I started noticing some random links appearing all over my pages and posts but ONLY in my RSS feed.
I did a little digging and it turns out my akismet plugin directory had been compromised.

Those sneaky bastards!

I like how they just added an ‘s’ at the end of some of the common files and hoped I wouldn’t notice.
The bad part is that the code, when executed, appends the spam links to the post_content field of the posts table.

FROM `*******_posts`
WHERE `post_content` LIKE ‘%<!– rk_%’

This junk returned like 500+ rows for me.


For a minute there I was sad that my photography site was in shambles (spambles?).  Then I remembered that I’m a software engineer.  OH YEAH.
I also remembered the wordpress community is so awesome, that if I did my research right I wouldn’t even need to use those finely honed skillz. /bloated head

One good thing is that the spam content follows a pattern so I knew my chances for success would be pretty good if I could use regular expressions. Did I mention HOW NERVOUS using regular expressions to update a database make me? (make backup, make another backup, and backup that backup).

I searched the plugin repository and came across the Search Regex plugin. It was a simple find and replace that allowed you to choose the right table and column and then search and replace. And it was conveniently integrated into wordpress so I could just do it from my phone if I didn’t have access to my development environment at home.

The format of the spam is as follows:

<!-- rk_czxV1dv1UTfErdQy65 --><div style="position:absolute;top:-234423px;left:-234423px;">
<li><a href="">An Affair to Remember movie dvd</a> </li>
<li><a href="">Tennessee movie review</a> </li>
</div><!-- /rk_czxV1dv1UTfErdQy65 -->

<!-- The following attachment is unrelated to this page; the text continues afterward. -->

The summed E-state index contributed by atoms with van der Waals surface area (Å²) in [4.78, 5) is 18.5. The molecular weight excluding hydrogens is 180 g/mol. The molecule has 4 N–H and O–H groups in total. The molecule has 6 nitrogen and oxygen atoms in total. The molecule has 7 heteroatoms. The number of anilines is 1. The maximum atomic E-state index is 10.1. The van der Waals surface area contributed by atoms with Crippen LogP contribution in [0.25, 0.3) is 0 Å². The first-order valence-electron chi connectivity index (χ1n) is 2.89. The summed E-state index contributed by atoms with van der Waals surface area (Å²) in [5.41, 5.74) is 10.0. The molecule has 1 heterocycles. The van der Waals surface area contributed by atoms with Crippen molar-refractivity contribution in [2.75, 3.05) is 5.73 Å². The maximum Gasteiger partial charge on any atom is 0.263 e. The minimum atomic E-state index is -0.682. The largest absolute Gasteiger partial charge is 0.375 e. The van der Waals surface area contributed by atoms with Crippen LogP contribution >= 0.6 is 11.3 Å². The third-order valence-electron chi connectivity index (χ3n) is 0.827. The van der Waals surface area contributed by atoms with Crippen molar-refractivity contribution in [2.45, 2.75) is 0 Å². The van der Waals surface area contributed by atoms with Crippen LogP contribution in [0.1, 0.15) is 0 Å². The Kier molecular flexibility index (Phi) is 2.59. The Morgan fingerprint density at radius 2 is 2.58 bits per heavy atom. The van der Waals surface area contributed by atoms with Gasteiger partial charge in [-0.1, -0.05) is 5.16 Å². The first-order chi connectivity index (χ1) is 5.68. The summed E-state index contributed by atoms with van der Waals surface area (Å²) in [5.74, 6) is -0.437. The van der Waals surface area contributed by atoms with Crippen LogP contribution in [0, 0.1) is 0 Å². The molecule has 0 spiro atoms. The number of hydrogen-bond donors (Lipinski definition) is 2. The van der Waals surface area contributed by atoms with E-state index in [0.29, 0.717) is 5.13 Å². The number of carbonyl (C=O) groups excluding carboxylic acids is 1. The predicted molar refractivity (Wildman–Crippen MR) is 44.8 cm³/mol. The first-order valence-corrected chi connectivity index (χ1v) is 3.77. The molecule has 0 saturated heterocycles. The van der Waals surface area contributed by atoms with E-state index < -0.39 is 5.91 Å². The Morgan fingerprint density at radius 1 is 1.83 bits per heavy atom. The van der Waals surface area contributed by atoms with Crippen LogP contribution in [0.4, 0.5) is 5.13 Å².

Well.., actually I’d never been spammed with tasteful spam before. Cary Grant movies?  Nice.

Thankfully I never put comments in my posts so this simple regular expression to single out any html style comment and everything inbetween caught it entirely.

I allowed the algorithm to be greedy (hence no ? after the * ) because the spammers conveniently programmed the attack so the spam sits right at the bottom of the post content so I didn’t need to worry about eating any tags and content I wanted to keep.

Replace the matches with NOTHING, run, and BAM. You are spam free. :) Simple & effective.
Now go change your ftp passwords, your admin passwords, your database table prefixes and move your wp-config file out of your wordpress home directory and change your secret keys.

More tips for wordpress security can be found here.

I’ll be 100% honest. I have no idea where the exploit originated so I am only taking precautions against a still ambiguous enemy but I’m hoping this is the last of my spam attacks for a good long while.


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1 Comment

  • Reply Pete Joyner November 1, 2011 at 8:17 pm

    No wonder you and David relate so well. I can’t even spell algorithem!

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